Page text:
The employment crunch is hitting young people hard

The employment crunch is hitting young people hard
The employment crunch is hitting young people hard

The job market has been tightening for a year and it is especially young people who are the victims. The unemployment rate for those aged 15 to 24 reached 12.8% in April, Statistics Canada reported, its highest level since July 2016.

Posted at 10:13 p.m.

At 12.8%, the unemployment rate for youth aged 15 to 24 is more than double the average unemployment rate in Canada, which was 6.1% in April, unchanged from March.

The situation is similar in Quebec, where young Quebecers who want to work this summer will have more difficulty finding a job. The unemployment rate in Quebec increased by 0.1% in April, to 5.1%. Among young people aged 15 to 24, the rate rises to 9.5%.

The slowdown in the economy has an impact on the entire job market, but young people are often the most affected.

Emna Braham, economist and principal director of the Institut du Québec

It is particularly difficult this year for this age category, according to her. Jobs that do not require the specific skills that young people are looking for are found in the sectors that are suffering the most from the economic situation.

This is the case in retail and accommodation and food services. Several companies in these sectors have disappeared and others have reduced their workforce. “This is where the number of vacant positions has fallen the most in a year,” she specifies.

In the accommodation and catering sector, for example, there were some 10,000 fewer vacancies at the end of 2023 than in the previous year.

More competition

There are fewer jobs available, but also more candidates wanting them. Jobs that require few skills, such as those that young people generally occupy, are also sought after by newcomers, whether they are students or temporary residents.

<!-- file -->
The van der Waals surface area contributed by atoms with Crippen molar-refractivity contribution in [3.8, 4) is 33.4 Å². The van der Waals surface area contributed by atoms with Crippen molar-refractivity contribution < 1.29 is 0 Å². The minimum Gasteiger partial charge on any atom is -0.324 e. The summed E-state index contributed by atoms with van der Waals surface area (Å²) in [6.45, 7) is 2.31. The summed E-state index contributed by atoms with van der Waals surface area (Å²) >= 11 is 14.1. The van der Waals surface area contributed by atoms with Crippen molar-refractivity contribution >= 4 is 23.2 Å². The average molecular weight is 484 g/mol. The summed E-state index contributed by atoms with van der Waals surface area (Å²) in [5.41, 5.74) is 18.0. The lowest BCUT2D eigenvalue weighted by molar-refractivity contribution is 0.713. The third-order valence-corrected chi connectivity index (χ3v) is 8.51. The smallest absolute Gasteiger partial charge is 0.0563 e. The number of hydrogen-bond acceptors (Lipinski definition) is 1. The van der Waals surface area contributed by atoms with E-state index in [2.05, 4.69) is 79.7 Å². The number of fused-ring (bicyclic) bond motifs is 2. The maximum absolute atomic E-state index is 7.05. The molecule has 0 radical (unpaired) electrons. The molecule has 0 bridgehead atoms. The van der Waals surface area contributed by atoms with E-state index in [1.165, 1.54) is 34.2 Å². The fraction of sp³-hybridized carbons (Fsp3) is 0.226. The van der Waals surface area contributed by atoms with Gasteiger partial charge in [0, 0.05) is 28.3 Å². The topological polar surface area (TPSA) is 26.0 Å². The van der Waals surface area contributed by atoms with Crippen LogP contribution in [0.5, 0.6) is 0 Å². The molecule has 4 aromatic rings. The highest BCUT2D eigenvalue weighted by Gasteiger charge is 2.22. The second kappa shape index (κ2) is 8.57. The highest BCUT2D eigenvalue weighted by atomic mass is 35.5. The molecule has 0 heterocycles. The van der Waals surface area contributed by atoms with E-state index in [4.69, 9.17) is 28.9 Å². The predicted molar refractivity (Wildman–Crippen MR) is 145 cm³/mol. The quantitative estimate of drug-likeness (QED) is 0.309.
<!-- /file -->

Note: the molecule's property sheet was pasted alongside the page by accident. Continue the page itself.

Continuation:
And these newcomers are more numerous than ever. In Quebec, the population in general made a historic jump of 2.1% in 2023, but in the 15 to 24 year old group, the increase is even greater, at 3.9%, according to official figures.

“Young people are arriving in a more competitive job market than in recent years,” says Emna Braham.

For those looking for a first job and not a summer job, the consequences can be significant. “Research shows that young graduates who enter the job market during a recession suffer significant losses of income which can last several years after the end of their studies,” according to the Institut du Québec.

A surprise leap

Despite the addition of 19,000 jobs in April, the job market is far from vigorous in Quebec. Population growth continues to outpace employment growth, notes Desjardins economist Florence Jean-Jacob.

If the unemployment rate remains relatively low, at 5.1%, it is because “companies apparently prefer to reduce vacant positions rather than layoffs, especially when qualified and specialized labor constitutes a rare resource in several sectors,” she believes.

The number of jobs made an unexpected jump of 90,000 in April in Canada, while economists who track the labor market expected a modest increase of 15,000. This is the largest increase in employment to Canada in 15 months.

In Quebec, there were 19,000 more jobs in April, the first significant increase in employment in Quebec since September 2023.

The jobs that were added in April were mainly created in the private sector, and they were mainly part-time jobs, indicates Statistics Canada.

Employment increased in the service sector, namely professional services, accommodation and food services, and health care. The number of hours worked was up 0.8% in April. The average hourly wage continues to increase, but at a slower pace. After an increase of 5.1% in March, the average hourly wage increased by 4.7% in April.

For the Bank of Canada, the better-than-expected employment report in April adds to the complexity of its next decision, scheduled for June 5. Several economists, including those at Desjardins, are of the opinion that the central bank will then announce an initial reduction in its key rate.

“Inflation data for April 2024, which will be published in two weeks, will be a key factor in achieving this forecast,” estimates Marc Desormeaux, senior economist at Desjardins.



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